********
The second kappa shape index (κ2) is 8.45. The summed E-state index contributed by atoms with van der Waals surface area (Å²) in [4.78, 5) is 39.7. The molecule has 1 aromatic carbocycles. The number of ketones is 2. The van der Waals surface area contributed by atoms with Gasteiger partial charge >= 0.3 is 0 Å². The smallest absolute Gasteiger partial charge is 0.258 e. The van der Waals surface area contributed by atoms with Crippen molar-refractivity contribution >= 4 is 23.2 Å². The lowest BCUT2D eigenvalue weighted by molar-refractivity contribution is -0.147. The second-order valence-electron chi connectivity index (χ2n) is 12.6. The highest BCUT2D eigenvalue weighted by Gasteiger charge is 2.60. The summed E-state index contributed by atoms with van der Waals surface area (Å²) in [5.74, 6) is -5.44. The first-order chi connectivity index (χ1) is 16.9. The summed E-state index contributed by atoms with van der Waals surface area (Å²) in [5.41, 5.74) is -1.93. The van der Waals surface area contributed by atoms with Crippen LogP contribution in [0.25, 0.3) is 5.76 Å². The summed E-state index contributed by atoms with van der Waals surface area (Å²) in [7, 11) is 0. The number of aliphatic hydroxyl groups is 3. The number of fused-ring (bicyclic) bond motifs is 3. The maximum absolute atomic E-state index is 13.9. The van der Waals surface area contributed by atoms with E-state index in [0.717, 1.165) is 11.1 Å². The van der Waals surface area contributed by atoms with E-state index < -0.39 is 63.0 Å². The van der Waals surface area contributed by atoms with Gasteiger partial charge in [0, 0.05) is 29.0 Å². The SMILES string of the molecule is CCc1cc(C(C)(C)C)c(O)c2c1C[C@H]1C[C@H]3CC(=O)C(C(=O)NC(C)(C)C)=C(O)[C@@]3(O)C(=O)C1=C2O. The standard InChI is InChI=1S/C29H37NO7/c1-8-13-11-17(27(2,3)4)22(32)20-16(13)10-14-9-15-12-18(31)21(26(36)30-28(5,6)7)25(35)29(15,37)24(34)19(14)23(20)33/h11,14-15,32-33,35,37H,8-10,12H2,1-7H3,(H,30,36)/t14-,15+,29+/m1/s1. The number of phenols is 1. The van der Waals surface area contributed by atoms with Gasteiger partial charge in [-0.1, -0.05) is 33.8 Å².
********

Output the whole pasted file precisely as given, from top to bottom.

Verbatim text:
The second kappa shape index (κ2) is 8.45. The summed E-state index contributed by atoms with van der Waals surface area (Å²) in [4.78, 5) is 39.7. The molecule has 1 aromatic carbocycles. The number of ketones is 2. The van der Waals surface area contributed by atoms with Gasteiger partial charge >= 0.3 is 0 Å². The smallest absolute Gasteiger partial charge is 0.258 e. The van der Waals surface area contributed by atoms with Crippen molar-refractivity contribution >= 4 is 23.2 Å². The lowest BCUT2D eigenvalue weighted by molar-refractivity contribution is -0.147. The second-order valence-electron chi connectivity index (χ2n) is 12.6. The highest BCUT2D eigenvalue weighted by Gasteiger charge is 2.60. The summed E-state index contributed by atoms with van der Waals surface area (Å²) in [5.74, 6) is -5.44. The first-order chi connectivity index (χ1) is 16.9. The summed E-state index contributed by atoms with van der Waals surface area (Å²) in [5.41, 5.74) is -1.93. The van der Waals surface area contributed by atoms with Crippen LogP contribution in [0.25, 0.3) is 5.76 Å². The summed E-state index contributed by atoms with van der Waals surface area (Å²) in [7, 11) is 0. The number of aliphatic hydroxyl groups is 3. The number of fused-ring (bicyclic) bond motifs is 3. The maximum absolute atomic E-state index is 13.9. The van der Waals surface area contributed by atoms with E-state index in [0.717, 1.165) is 11.1 Å². The van der Waals surface area contributed by atoms with E-state index < -0.39 is 63.0 Å². The van der Waals surface area contributed by atoms with Gasteiger partial charge in [0, 0.05) is 29.0 Å². The SMILES string of the molecule is CCc1cc(C(C)(C)C)c(O)c2c1C[C@H]1C[C@H]3CC(=O)C(C(=O)NC(C)(C)C)=C(O)[C@@]3(O)C(=O)C1=C2O. The standard InChI is InChI=1S/C29H37NO7/c1-8-13-11-17(27(2,3)4)22(32)20-16(13)10-14-9-15-12-18(31)21(26(36)30-28(5,6)7)25(35)29(15,37)24(34)19(14)23(20)33/h11,14-15,32-33,35,37H,8-10,12H2,1-7H3,(H,30,36)/t14-,15+,29+/m1/s1. The number of phenols is 1. The van der Waals surface area contributed by atoms with Gasteiger partial charge in [-0.1, -0.05) is 33.8 Å².